Page images

For you, there sitting where ye durst not soar;
Not to know me argues your selves unknown,
The lowest of your throng; or if ye know,
Why ask ye, and superfluous begin
Your message, like to end as much in vain?



To whom thus Zephon, answering scorn with scorn. Think not, revolted spirit, thy shape the same Or undiminish'd brightness, to be known As when thou stood'st in heav'n upright and pure; That glory then, when thou no more wast good, Departed from thee, and thou resemblest now Thy sin and place of doom, obscure and foul. But come, for thou, besure, shalt give account To him who sent us, whose charge is to keep This place inviolable, and these from harm.

Sc spake the Cherub, and his grave rebuke,
Severe in youthful beauty, added grace
Invincible: abash'd the devil stood,

And felt how awful goodness is, and saw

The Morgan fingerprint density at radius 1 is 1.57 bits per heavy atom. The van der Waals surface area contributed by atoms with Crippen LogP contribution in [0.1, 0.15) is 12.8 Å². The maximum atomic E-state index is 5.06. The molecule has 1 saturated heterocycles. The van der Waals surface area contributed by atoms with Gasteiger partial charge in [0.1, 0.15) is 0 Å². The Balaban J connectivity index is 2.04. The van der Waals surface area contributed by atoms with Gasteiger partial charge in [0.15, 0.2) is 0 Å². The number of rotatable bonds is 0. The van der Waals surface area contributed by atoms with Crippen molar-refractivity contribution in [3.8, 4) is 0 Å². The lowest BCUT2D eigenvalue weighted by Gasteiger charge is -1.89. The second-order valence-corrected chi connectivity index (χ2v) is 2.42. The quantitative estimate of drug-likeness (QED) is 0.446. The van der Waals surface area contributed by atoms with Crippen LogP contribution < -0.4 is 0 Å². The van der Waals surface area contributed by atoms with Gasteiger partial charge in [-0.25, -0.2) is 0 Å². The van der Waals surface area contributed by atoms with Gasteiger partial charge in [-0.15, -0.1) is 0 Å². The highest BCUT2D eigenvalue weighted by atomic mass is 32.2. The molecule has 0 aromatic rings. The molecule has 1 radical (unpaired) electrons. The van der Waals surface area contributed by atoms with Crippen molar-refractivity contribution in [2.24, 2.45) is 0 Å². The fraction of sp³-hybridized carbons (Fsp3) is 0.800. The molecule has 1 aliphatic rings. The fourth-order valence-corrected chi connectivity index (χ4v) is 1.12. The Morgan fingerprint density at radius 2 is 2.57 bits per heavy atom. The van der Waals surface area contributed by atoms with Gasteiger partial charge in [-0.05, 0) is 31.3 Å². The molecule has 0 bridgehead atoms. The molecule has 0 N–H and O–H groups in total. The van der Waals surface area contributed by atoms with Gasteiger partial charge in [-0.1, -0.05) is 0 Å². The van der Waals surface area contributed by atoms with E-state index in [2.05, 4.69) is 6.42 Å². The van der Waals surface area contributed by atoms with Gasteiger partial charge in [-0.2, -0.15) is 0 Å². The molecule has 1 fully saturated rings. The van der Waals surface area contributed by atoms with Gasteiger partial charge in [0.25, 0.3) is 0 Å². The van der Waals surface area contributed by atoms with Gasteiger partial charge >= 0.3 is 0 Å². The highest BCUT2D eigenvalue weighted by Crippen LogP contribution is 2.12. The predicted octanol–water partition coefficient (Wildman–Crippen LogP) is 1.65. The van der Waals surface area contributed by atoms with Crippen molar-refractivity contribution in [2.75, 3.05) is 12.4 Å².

Virtue in her shape how lovely; saw, and pin'd
His loss; but chiefly to find here observ'd

His lustre visibly impair'd; yet seem'd




829 sitting] Nor shall he hope to sit where Nero soars.' See Tragedy of C. T. Nero, p. 13 (1607). 830 Not to know] Nobilem ignorari, est inter ignobiles censeri.' v. J. C. Scaligeri Vitam, p. 5. 4to.

835 same] The commentators think that a difficulty of construction exists in this passage, and Bentley would alter it. It seems to me to be plain. Think not thy brightness undiminished, or thy shape to be known the same as,' &c.

[ocr errors]

848 pin'd] Pers. Sat. iii. 38.

'Virtutem videant, intabescantque relicta.' Hume.


If I must contend, said he,

Best with the best, the sender not the sent,
more glory will be won,

Or all at once;
Or less be lost. Thy fear, said Zephon bold,